Mathematically speaking, these problems aren’t especially interesting or edifying. At best, they can be used to illustrate some core mathematical ideas whose application is mostly cryptographic. And no, there is no fixed approach to them because the variety of possible schemes is virtually limitless.

That said, for the insatiably curious, frustrated and bagshot among us, here’s…

a ○ b ○ c → 100×(a×b [mod 10]) + 10×(b×c [mod 10]) + (c×a [mod 10])

where “[mod 10]” denotes “take the remainder after division by 10.” For example, 1234 [mod 10] = 4 because 1234 divided by 10 leaves a remainder of 4. In our ordinary decimal system of numeration, this is of course always the least significant (right-most) digit of the integer.

Using “4 ○ 8 ○ 3” to illustrate, 4×8 = 32 = 2 [mod 10], 8×3 = 24 = 4 [mod 10] and 3×4 = 12 = 2 [mod 10], giving 100×2 + 10×4 + 2 = 242.

Similarly, 5 ○ 5 ○ 5 → 100×(5×5 [mod 10]) + 10×(5×5 [mod 10]) + (5×5 [mod 10]) = 100×(25 [mod 10]) + 10×(25 [mod 10]) + (25 [mod 10]) = 100×5 + 10×5 + 5 = 555.

a ○ b ○ c → (ab + bc + ca) [mod 10,000]

where “[mod 10,000]” denotes “take the remainder after division by 10,000.” For example, 123,456 [mod 10,000] = 3,456 because 123,456 divided by 10,000 leaves a remainder of 3,456. In our ordinary decimal system of numeration, this is of course always the four least significant (right-most) digits of the integer, padding out to the left with leading zeroes if necessary.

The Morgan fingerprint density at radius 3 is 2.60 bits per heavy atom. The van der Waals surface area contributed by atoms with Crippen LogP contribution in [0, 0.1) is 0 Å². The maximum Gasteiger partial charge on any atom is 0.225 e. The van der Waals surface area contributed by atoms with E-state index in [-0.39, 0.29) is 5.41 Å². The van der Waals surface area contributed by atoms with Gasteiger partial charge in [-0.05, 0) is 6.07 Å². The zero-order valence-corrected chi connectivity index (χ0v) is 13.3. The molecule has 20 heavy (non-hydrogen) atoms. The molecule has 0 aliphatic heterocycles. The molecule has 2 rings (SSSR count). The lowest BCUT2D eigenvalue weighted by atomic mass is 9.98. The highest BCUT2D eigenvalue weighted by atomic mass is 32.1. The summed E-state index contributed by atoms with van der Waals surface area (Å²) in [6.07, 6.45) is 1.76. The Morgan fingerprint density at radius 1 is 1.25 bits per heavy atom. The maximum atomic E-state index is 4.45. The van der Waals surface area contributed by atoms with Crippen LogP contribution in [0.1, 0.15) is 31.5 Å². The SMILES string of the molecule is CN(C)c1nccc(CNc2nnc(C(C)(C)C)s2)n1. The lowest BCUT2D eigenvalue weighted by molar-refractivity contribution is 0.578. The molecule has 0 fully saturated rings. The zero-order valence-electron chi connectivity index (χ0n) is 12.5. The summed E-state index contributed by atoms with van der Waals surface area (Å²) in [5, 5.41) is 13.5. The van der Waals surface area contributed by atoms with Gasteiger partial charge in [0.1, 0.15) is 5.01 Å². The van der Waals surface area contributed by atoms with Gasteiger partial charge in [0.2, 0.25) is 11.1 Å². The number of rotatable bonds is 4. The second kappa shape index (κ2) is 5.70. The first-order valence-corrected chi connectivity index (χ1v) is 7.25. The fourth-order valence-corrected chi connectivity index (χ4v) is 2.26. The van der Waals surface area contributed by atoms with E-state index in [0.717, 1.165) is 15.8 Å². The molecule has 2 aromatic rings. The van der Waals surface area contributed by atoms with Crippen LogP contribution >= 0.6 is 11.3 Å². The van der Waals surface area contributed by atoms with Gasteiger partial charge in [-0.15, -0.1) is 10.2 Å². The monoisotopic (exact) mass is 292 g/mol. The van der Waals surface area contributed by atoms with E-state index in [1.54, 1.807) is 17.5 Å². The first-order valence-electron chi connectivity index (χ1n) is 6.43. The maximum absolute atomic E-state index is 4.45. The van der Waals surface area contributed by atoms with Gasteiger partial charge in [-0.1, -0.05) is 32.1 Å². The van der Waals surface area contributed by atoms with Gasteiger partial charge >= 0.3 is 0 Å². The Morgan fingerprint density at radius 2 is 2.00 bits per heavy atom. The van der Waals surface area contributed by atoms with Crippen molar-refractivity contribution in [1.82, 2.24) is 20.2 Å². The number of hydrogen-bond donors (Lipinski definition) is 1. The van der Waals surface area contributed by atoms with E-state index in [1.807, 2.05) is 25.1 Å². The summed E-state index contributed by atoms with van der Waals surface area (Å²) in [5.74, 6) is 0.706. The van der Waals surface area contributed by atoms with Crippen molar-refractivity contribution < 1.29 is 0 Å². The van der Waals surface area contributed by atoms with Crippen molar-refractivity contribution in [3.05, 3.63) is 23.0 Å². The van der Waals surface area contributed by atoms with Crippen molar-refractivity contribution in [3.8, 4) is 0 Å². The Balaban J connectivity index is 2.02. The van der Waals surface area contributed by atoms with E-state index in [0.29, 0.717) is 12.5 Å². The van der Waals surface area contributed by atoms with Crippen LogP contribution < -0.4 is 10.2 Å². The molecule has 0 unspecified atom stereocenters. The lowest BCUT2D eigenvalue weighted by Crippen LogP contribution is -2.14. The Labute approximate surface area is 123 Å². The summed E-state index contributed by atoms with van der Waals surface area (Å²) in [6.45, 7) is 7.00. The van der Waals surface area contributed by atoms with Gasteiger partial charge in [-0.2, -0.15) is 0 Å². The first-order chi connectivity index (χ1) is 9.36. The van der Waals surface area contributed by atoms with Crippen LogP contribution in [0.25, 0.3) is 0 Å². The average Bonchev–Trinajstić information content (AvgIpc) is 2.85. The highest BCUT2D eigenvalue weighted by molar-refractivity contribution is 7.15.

This one needs a calculator capable of 10-digit accuracy.

Using “7 ○ 4 ○ 9” to illustrate, 74 = 2,401, 49 = 262,144 and 97 = 4,782,969, giving 2,401 + 262,144 + 4,782,969 = 5,047,514 [mod 10,000] = 7,514.

Similarly, 2 ○ 4 ○ 6 → 24 + 46 + 62 [mod 10,000] = 16 + 4,096 + 36 [mod 10,000] = 4,148 [mod 10,000] = 4,148 .

a ○ b ○ c → a + b2 + c3

Using “6 ○ 7 ○ 4” to illustrate, 6 + 72 + 43 = 6 + 49 + 64 = 119.

Similarly, 3 ○ 5 ○ 7 → 3 + 52 + 73 = 3 + 25 + 343 = 371.

'Luthon64